Medulloblastoma is a primary central nervous system (CNS) tumor and can occur in both children and adults, but is more common in children. As with other brain tumors, imaging studies are the key component in diagnosing a medulloblastoma. Magnetic resonance imaging (MRI) and computerized tomography (CT) scans produce detailed images of the brain and spine and allow doctors to detect the presence of a tumor. Now, scientists at St. Jude Children’s Research Hospital have shown that cell-free DNA (cfDNA) from cerebrospinal fluid (CSF) can be used to detect measurable residual disease (MRD) in children treated for medulloblastoma. The researchers developed a test to detect MRD, and thus the risk of relapse, earlier than a recurrent tumor would be identified using a traditional imaging scan.
Their findings were published in the journal Cancer Cell in a paper titled, “Serial assessment of measurable residual disease in medulloblastoma liquid biopsies.”
“Nearly one-third of children with medulloblastoma, a malignant embryonal tumor of the cerebellum, succumb to their disease,” the researchers wrote. “Conventional response monitoring by imaging and CSF cytology remains challenging, and a marker for MRD is lacking. Here, we show the clinical utility of CSF-derived cfDNA as a biomarker of MRD in serial samples collected from children with medulloblastoma (123 patients, 476 samples) enrolled on a prospective trial.”
MRD are tumor cells that are present during or after cancer treatment has concluded. Detecting these tumor cells is critical for recognizing early risk of relapse.
“We scan patients frequently for the first couple of years when they come off therapy, but unfortunately, by the time we see a recurrence on a scan there is already a lot of disease,” said co-senior author Giles Robinson, MD, associate faculty member, department of oncology at St. Jude. “Relapsed medulloblastoma harbors an incredibly poor prognosis and for many it is too late to cure. As a result, we sought a better way to determine whether a child is truly clear of disease at the time they come off therapy.
“With this test, we now know that if there is medulloblastoma cell-free DNA in the CSF at the end of therapy, then that patient is very likely to relapse,” Robinson added. “That gives us something we can act on, an opportunity to truly eradicate the disease before it has had a chance to relapse or re-emerge.”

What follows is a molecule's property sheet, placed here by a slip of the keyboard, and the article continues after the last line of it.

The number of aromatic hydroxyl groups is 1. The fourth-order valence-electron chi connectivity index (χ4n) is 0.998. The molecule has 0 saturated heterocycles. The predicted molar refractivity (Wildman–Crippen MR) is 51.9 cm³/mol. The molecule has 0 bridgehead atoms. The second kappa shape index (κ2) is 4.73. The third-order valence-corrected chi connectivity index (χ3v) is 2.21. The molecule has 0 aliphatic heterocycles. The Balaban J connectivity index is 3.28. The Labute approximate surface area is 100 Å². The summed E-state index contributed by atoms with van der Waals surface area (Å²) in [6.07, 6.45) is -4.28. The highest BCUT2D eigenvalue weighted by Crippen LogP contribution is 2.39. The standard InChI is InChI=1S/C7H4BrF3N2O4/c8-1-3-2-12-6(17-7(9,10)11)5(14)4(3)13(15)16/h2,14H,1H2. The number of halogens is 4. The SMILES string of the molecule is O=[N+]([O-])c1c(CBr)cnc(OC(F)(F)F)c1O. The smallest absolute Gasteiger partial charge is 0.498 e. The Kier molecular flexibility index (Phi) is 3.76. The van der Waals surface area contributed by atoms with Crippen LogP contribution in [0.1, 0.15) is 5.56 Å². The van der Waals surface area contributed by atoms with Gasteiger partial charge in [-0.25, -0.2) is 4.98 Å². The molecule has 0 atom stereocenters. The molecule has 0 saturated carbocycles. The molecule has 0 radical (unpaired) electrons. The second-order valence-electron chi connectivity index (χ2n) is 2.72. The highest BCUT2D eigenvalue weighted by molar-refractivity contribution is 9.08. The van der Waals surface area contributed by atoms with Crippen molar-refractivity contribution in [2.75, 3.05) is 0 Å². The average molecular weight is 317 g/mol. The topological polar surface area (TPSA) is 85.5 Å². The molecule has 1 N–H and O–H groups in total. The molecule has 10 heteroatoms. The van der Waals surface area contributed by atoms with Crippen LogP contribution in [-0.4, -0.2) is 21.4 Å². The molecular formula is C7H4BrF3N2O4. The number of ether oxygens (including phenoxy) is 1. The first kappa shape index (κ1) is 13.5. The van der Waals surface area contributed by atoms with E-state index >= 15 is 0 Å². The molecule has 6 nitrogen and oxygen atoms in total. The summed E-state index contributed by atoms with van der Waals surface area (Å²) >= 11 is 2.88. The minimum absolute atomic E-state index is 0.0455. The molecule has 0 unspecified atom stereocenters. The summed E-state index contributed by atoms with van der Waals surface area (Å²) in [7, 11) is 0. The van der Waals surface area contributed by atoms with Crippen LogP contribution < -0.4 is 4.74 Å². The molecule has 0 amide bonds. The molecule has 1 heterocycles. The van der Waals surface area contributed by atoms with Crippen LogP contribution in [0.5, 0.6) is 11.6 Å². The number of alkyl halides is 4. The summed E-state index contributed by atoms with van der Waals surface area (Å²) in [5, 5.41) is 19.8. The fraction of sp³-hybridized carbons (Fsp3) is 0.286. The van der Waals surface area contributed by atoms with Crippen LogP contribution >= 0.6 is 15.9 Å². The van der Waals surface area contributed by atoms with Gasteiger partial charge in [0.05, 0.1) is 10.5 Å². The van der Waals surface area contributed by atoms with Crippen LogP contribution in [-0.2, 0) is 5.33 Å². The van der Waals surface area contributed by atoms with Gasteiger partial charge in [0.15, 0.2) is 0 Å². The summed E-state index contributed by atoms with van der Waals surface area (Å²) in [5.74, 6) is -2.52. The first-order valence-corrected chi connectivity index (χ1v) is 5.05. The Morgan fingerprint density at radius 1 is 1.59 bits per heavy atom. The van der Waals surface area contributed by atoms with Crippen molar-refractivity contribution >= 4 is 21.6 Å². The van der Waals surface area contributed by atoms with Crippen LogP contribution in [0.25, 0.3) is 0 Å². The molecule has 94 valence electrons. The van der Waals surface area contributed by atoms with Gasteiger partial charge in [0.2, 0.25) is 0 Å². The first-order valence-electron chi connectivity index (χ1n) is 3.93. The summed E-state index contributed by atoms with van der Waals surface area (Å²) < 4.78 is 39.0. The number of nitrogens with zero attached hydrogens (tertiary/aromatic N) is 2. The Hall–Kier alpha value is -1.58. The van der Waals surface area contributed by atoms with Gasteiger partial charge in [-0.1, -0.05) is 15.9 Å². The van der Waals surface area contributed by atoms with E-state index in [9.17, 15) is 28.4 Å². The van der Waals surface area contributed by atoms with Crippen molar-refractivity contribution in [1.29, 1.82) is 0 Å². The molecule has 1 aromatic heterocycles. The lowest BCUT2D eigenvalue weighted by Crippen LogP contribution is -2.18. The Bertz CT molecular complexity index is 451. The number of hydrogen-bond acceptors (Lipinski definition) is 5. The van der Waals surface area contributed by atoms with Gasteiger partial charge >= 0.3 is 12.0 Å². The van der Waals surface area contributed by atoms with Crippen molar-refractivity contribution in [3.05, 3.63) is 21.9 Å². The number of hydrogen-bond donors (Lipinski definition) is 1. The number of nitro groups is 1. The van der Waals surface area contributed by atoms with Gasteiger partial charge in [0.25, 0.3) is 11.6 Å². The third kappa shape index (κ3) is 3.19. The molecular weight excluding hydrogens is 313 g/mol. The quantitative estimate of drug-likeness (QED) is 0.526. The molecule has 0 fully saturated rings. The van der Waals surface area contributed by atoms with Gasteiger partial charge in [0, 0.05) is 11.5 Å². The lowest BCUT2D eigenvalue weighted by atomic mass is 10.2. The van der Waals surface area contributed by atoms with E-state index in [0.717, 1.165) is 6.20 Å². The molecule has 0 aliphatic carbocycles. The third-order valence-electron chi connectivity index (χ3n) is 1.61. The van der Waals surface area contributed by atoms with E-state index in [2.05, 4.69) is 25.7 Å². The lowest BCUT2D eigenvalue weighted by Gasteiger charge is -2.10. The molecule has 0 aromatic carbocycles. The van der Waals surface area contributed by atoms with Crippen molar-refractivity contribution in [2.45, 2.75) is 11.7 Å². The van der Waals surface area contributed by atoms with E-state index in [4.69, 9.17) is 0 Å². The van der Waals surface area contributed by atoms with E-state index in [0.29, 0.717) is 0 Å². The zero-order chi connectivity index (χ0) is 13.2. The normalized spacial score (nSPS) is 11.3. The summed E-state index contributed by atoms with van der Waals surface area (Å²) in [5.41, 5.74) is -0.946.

The researchers used CSF samples from patients treated for medulloblastoma to look for cell-free DNA that would indicate the presence of MRD. The trial samples were collected as part of necessary care.
“There’s a lot of interest in the concept of liquid biopsy for cancer, but the technology hadn’t been optimized for pediatric brain tumors,” said corresponding and co-senior author Paul Northcott, PhD, associate faculty member, department of developmental neurobiology at St. Jude. “Through careful scientific trial and error and optimization at the lab bench, we found a protocol that can reliably identify the genomic variations characteristic of medulloblastoma.”
“Using low-coverage whole-genome sequencing, tumor-associated copy-number variations in CSF-derived cfDNA are investigated as an MRD surrogate. MRD is detected at baseline in 85% and 54% of patients with metastatic and localized disease, respectively,” noted the researchers.
The researchers found that this method of detecting MRD can alert clinicians to the risk of relapse earlier. “Our findings advocate for the prospective assessment of CSF-derived liquid biopsies in future trials for medulloblastoma,” concluded the researchers.